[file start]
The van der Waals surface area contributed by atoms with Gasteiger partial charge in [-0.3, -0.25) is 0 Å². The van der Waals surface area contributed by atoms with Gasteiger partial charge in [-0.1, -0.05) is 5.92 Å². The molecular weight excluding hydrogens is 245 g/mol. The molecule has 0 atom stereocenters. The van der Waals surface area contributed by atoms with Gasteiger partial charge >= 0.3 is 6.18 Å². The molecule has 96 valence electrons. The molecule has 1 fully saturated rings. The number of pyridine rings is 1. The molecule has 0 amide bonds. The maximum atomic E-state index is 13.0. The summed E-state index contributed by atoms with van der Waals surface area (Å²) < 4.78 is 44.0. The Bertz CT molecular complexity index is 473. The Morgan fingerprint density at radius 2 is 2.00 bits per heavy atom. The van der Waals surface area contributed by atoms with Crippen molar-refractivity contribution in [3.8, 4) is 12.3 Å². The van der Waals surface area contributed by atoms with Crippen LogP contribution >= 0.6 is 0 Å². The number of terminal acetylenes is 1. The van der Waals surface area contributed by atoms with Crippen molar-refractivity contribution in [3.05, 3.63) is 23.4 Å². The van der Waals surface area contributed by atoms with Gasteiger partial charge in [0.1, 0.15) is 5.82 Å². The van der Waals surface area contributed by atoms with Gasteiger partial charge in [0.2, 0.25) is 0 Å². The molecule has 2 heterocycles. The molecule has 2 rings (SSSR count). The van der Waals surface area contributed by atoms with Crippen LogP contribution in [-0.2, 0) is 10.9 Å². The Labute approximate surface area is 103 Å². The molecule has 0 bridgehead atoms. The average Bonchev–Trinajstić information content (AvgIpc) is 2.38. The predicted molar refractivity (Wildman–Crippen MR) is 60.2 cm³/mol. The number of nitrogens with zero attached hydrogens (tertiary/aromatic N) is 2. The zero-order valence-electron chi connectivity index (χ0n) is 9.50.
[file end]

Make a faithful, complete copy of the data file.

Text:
The van der Waals surface area contributed by atoms with Gasteiger partial charge in [-0.3, -0.25) is 0 Å². The van der Waals surface area contributed by atoms with Gasteiger partial charge in [-0.1, -0.05) is 5.92 Å². The molecular weight excluding hydrogens is 245 g/mol. The molecule has 0 atom stereocenters. The van der Waals surface area contributed by atoms with Gasteiger partial charge >= 0.3 is 6.18 Å². The molecule has 96 valence electrons. The molecule has 1 fully saturated rings. The number of pyridine rings is 1. The molecule has 0 amide bonds. The maximum atomic E-state index is 13.0. The summed E-state index contributed by atoms with van der Waals surface area (Å²) < 4.78 is 44.0. The Bertz CT molecular complexity index is 473. The Morgan fingerprint density at radius 2 is 2.00 bits per heavy atom. The van der Waals surface area contributed by atoms with Crippen molar-refractivity contribution in [3.8, 4) is 12.3 Å². The van der Waals surface area contributed by atoms with Crippen LogP contribution >= 0.6 is 0 Å². The number of terminal acetylenes is 1. The van der Waals surface area contributed by atoms with Crippen molar-refractivity contribution in [3.05, 3.63) is 23.4 Å². The van der Waals surface area contributed by atoms with Gasteiger partial charge in [0.1, 0.15) is 5.82 Å². The van der Waals surface area contributed by atoms with Gasteiger partial charge in [0.2, 0.25) is 0 Å². The molecule has 2 heterocycles. The molecule has 2 rings (SSSR count). The van der Waals surface area contributed by atoms with Crippen LogP contribution in [-0.2, 0) is 10.9 Å². The Labute approximate surface area is 103 Å². The molecule has 0 bridgehead atoms. The average Bonchev–Trinajstić information content (AvgIpc) is 2.38. The predicted molar refractivity (Wildman–Crippen MR) is 60.2 cm³/mol. The number of nitrogens with zero attached hydrogens (tertiary/aromatic N) is 2. The zero-order valence-electron chi connectivity index (χ0n) is 9.50.